The Transcendental Meditation program significantly reduces trauma symptoms in female prisoner inmates, finds a new randomized controlled study published in The Permanente Journal.
This is the first stress study focused specifically on female prison inmates with high levels of trauma symptoms. This newly published study with women inmates at the Coffee Creek Correctional Facility in Wilsonville, Oregon follows an earlier published randomized study of male inmates, showing reduced stress and trauma symptoms through the Transcendental Meditation technique.
‘Transcendental Meditation reduces obsessive-compulsive behavior, decreases social introversion, and increases positive social relations.’
Women have become the fastest growing population in U.S. prisons, nearly double the rate of increasing male incarcerations. Along with the increasing confinement of female offenders, researchers have found that women carry the burden of proportionally higher amounts of traumatic experiences, with higher rates of mental/emotional trauma and sexual abuse than men. High levels of trauma contribute to poor lifestyle choices, psychological and physical comorbidities, and increased risk for recidivism. Further research has shown an association between traumatic stress exposure and various forms of cancer in a predominantly female population.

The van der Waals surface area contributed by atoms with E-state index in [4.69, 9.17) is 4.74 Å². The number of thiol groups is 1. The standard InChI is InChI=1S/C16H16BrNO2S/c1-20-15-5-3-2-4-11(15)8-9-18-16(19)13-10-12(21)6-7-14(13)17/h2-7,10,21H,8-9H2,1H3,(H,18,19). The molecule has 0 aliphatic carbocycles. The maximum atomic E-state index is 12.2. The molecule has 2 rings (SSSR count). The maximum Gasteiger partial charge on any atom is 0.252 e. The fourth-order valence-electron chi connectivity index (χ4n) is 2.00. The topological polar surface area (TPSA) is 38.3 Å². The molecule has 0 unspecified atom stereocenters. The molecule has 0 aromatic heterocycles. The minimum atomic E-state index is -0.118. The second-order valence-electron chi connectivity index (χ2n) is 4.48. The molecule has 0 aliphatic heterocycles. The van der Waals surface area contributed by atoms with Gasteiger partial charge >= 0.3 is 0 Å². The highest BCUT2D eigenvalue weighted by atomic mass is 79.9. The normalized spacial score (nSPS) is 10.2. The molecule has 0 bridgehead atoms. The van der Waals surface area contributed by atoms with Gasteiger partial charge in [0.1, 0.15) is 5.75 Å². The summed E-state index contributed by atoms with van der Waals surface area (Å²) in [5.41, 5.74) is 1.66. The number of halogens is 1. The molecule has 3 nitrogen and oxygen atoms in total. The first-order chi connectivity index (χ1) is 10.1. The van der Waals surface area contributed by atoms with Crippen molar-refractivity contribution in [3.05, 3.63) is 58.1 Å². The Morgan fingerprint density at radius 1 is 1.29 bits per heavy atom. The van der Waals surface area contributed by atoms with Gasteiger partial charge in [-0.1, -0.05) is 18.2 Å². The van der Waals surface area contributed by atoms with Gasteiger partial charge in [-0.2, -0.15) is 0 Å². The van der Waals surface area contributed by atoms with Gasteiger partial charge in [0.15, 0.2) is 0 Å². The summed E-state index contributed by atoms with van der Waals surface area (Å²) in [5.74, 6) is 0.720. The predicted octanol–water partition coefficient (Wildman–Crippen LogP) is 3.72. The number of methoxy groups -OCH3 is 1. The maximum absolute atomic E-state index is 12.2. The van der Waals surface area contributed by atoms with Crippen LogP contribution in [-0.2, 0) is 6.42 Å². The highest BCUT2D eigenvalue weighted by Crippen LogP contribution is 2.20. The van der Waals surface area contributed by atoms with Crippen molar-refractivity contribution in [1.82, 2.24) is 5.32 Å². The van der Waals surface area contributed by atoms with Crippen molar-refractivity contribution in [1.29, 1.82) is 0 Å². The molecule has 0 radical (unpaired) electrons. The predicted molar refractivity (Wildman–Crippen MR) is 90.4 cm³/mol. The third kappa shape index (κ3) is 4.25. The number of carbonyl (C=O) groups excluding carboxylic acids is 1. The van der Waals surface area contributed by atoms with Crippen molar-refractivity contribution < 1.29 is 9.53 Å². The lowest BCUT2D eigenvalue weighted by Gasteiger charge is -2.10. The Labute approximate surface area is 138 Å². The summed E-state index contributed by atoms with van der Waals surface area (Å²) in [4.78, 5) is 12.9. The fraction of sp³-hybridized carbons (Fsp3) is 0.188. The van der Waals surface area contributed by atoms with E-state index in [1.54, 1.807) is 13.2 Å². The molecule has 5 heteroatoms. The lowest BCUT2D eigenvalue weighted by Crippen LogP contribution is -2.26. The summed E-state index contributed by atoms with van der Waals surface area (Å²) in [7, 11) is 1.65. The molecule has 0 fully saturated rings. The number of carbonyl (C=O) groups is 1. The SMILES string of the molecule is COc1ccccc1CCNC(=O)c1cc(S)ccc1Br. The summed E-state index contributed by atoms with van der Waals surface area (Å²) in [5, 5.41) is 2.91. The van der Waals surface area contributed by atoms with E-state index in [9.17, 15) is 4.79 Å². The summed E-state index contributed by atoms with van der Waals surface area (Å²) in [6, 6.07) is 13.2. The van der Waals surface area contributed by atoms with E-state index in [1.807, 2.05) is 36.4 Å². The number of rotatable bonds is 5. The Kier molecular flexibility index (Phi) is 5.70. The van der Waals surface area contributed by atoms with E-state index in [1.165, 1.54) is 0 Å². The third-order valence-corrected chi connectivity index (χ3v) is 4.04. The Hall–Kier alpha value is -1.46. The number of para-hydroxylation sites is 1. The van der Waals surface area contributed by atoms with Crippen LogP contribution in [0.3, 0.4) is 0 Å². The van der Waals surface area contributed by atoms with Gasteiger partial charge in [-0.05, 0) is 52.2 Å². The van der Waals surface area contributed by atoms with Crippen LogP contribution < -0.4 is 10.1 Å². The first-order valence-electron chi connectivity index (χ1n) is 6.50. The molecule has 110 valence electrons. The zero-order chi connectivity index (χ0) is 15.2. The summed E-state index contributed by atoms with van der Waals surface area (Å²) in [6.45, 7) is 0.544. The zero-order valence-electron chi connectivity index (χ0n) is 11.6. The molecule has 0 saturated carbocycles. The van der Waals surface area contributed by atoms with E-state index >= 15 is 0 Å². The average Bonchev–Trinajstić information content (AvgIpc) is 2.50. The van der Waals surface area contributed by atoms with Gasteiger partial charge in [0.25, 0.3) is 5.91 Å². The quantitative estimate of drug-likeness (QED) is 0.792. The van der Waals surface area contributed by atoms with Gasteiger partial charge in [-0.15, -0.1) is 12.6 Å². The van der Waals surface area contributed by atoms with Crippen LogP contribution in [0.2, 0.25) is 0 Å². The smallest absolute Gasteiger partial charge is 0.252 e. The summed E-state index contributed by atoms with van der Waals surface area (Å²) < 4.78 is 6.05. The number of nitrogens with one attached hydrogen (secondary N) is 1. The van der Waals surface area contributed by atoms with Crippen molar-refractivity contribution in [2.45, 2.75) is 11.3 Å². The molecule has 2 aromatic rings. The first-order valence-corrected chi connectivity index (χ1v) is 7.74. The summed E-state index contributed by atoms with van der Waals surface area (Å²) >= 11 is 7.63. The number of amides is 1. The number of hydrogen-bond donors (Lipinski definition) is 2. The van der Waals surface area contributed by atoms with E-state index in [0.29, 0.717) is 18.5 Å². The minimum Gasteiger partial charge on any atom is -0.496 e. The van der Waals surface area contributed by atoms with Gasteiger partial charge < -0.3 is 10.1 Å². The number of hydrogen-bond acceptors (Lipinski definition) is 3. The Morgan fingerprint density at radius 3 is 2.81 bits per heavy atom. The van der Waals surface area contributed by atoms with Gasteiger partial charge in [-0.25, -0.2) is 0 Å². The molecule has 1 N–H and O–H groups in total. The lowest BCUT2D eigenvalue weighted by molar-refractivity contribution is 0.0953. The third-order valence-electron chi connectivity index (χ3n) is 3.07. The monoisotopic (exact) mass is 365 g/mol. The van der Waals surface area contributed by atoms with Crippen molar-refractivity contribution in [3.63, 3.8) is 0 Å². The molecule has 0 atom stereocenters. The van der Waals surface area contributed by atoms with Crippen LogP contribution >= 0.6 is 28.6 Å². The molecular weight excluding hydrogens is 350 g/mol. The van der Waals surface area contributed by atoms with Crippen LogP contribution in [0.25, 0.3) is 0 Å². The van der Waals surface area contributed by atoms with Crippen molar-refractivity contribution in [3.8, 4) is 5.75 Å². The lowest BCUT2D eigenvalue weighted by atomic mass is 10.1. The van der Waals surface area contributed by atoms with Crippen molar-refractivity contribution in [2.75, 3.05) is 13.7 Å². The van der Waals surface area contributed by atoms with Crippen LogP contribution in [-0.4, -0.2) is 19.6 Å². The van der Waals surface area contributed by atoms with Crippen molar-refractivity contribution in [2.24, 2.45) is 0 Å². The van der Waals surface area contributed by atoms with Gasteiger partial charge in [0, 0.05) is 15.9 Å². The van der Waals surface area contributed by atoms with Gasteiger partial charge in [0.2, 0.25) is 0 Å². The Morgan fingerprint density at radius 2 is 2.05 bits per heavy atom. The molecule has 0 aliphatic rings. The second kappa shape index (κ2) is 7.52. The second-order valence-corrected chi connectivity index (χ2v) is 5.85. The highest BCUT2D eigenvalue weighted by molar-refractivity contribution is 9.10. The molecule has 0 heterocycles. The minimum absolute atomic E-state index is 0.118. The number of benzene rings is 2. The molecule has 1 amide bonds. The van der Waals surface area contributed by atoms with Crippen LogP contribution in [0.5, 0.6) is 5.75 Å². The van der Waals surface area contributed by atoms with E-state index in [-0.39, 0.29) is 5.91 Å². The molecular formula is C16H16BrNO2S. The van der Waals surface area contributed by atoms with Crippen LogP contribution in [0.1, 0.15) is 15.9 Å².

Significant reduction in trauma
The results showed that after four months of practicing the Transcendental Meditation technique, the women inmates in the meditation group had significant reductions in total trauma symptoms, including intrusive thoughts and hyperarousal compared with controls. Trauma symptoms were measured using the Posttraumatic Stress Disorder Checklist-Civilian (PCL-C).